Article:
There is a war being waged far from the carnage of Iraq or Darfur. It connects to the war on want, but is more about making peace with our environment than anything else. The documentary Garbage Warrior is the story of renegade architect Michael Reynolds, who has been quietly waging a battle in New Mexico for the right to make mistakes when designing housing. Reynolds has been building “Earthships,” sustainably self-contained housing units in the desert of New Mexico since the 1970s.
The film traces the growing community of like-minded builders that work with him and the decade-long fight Reynolds embroils himself with, first with municipal zoning boards then with the state legislature. His goal: to have a bill passed that would allow experimental housing such as his Earthships legal and physical space to develop and grow.
The documentary is funny and inspiring, well shot and aside from the odd overdone cliché of a hammer hitting dirt to drive a point home, is skillfully edited. Reynolds is the driving force of the film, and as a character study he emerges as enigmatic, driven, excentric and innovative. Despite my near-capacity tolerance for documentaries about white men doing good, this story is important, entertaining and inspiring.
The stamina Reynolds exhibits over the years of his fight with state legislature reveals an archaic and broken political system as much as it offers inspiration to take it on. The films dabbles with some other characters, but they are ornamental – fellow sustainability activists who help round out the picture of Reynolds. To be fair, some of the characters also act as tour-guides, taking the audience on walks throught their incredibly unique, beautiful and sustainable homes as well as walking us through the history of the group that has formed around Reynolds. The homes themselves are self-contained: no sewage lines, no electric grid and no water goes in or out. They even have areas where food production is integrated into living spaces, spaces where even bananas grow.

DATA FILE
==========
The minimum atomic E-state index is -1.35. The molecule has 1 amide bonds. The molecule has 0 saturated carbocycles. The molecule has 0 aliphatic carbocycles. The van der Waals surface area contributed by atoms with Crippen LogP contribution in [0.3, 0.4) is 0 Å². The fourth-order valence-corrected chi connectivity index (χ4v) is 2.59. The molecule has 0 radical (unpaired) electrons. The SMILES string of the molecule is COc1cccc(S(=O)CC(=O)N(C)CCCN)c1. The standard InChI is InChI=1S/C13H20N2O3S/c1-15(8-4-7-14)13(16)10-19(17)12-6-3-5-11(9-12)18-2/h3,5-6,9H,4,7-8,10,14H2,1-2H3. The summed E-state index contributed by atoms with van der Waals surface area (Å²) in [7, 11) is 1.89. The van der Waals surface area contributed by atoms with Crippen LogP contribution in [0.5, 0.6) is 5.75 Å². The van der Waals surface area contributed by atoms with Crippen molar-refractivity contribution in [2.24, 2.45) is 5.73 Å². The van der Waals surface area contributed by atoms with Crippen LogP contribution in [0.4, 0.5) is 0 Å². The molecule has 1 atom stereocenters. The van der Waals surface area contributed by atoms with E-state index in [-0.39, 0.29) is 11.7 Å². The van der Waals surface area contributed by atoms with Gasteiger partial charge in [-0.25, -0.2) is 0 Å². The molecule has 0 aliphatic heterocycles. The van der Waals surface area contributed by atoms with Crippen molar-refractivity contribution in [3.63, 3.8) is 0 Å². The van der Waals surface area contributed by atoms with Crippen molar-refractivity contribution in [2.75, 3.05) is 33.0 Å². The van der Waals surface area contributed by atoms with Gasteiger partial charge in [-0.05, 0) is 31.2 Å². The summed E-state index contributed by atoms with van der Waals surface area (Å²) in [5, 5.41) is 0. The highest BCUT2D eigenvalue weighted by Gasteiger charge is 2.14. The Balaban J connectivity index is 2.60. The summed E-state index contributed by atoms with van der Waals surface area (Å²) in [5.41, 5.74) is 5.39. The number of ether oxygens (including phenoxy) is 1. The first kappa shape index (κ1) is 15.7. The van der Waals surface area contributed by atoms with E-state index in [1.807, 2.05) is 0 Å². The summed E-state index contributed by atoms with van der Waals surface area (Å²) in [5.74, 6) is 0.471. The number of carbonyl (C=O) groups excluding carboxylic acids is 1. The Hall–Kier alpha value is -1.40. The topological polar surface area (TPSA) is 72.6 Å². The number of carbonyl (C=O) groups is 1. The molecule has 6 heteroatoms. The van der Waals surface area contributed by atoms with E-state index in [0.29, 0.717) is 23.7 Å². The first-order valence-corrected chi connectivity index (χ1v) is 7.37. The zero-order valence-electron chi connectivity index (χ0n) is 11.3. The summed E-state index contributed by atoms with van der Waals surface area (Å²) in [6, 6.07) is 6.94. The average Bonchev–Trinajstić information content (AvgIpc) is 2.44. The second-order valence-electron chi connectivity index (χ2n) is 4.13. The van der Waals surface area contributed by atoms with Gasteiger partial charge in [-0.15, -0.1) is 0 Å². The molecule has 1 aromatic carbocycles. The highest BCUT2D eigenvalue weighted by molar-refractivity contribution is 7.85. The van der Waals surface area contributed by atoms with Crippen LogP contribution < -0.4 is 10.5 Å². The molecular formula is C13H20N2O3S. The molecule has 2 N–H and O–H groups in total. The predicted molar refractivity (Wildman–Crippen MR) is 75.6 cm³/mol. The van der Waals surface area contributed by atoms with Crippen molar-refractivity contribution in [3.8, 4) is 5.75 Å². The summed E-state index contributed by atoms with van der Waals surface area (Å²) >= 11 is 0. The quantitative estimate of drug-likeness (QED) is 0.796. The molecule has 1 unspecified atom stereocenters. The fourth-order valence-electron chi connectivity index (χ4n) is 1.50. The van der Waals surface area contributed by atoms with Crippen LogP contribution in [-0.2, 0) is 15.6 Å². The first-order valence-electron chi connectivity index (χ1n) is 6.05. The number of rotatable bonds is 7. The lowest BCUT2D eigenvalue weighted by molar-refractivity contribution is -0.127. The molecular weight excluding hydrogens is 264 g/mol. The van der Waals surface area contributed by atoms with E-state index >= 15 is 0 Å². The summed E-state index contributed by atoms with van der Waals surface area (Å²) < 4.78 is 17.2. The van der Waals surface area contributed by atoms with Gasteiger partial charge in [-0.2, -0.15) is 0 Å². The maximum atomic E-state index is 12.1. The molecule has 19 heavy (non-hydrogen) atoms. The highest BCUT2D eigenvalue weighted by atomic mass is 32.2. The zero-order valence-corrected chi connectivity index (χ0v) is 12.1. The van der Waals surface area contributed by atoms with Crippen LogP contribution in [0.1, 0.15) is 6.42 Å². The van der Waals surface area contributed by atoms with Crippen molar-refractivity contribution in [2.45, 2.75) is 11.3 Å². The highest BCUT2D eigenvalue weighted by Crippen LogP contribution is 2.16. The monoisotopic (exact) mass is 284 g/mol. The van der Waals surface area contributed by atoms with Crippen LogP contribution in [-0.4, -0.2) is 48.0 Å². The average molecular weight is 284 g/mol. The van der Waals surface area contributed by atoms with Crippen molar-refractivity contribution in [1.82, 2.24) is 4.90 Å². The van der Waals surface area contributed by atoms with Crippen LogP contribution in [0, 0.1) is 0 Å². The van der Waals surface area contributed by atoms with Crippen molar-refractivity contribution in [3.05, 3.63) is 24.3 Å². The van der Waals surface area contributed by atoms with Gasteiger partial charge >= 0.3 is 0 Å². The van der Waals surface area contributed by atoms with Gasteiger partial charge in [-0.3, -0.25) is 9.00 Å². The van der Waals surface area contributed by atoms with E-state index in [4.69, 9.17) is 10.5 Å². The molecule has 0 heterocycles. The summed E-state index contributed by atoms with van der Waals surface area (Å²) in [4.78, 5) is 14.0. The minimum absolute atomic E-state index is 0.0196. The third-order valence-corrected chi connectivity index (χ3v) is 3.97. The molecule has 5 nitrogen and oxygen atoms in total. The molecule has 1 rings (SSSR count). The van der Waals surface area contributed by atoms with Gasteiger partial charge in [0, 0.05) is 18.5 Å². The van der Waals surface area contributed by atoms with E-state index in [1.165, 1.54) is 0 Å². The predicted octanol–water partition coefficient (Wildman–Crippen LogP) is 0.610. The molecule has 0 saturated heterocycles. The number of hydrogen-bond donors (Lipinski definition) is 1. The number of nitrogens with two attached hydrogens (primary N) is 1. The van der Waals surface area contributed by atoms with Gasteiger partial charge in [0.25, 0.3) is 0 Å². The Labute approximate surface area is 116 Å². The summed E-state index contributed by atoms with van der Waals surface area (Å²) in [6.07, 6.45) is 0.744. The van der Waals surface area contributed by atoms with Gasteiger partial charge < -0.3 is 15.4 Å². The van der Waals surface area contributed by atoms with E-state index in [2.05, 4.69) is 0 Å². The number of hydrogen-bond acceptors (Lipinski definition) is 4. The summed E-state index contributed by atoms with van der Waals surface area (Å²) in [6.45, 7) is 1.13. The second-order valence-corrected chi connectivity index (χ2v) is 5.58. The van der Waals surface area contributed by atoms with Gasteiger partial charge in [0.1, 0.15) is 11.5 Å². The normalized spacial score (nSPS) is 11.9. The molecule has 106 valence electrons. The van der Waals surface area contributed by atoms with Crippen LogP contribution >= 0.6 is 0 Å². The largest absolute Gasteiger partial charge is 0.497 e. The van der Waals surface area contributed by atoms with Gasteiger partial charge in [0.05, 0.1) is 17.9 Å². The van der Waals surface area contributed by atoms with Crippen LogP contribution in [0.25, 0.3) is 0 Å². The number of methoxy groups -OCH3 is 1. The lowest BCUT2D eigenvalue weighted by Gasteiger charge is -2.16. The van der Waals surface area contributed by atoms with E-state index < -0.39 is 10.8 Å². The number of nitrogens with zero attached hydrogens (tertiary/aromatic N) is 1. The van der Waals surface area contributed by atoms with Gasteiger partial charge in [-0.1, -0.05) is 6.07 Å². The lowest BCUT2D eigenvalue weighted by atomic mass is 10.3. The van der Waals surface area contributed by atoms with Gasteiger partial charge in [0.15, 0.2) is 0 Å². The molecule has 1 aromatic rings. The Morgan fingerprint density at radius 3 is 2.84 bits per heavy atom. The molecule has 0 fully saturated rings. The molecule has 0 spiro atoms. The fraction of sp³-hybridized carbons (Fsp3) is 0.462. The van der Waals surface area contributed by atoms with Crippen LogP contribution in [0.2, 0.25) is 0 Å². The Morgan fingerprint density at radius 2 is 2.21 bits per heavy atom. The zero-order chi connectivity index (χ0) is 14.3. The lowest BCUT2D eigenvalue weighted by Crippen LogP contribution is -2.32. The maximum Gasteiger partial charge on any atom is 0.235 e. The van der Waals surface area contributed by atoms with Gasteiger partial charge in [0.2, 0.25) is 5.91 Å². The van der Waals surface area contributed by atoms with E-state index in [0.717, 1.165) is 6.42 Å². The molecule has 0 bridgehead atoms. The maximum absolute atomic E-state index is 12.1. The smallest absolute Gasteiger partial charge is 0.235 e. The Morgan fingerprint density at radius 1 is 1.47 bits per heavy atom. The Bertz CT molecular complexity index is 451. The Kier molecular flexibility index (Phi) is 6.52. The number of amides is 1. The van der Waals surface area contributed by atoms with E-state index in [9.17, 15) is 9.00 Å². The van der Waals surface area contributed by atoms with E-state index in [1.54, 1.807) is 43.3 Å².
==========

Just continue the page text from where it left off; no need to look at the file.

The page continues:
The films briefly leaves New Mexico about two thirds through to follow Reynolds and crew to one of the Ataman Islands hit by the 2006 Tsunami. The Earthship builders spend two weeks constructing a simple but self-contained home with local workers, engineers and ordinary citizens. Watching the cooperation between the American workers and the locals is incredible: they do not speak eachother’s languages but collaborate to build the home, which catches its own water and is made from bottles collected for a rupee a piece by local children. The experience also reveals what can be accomplished in a short time without the muck of American bureacracy slowing down the process.
In the end Garbage Warrior doesn’t tell us enough about the actually process and technology of the Earthships. We see them being built, but little is explained. We learn nothing of the architectural design planning nor the environmental science of sustainability in home construction. We do get a rich portrait of Reynolds and his vision for addressing environmental destruction and global warming by starting with what we are closest with, or own homes.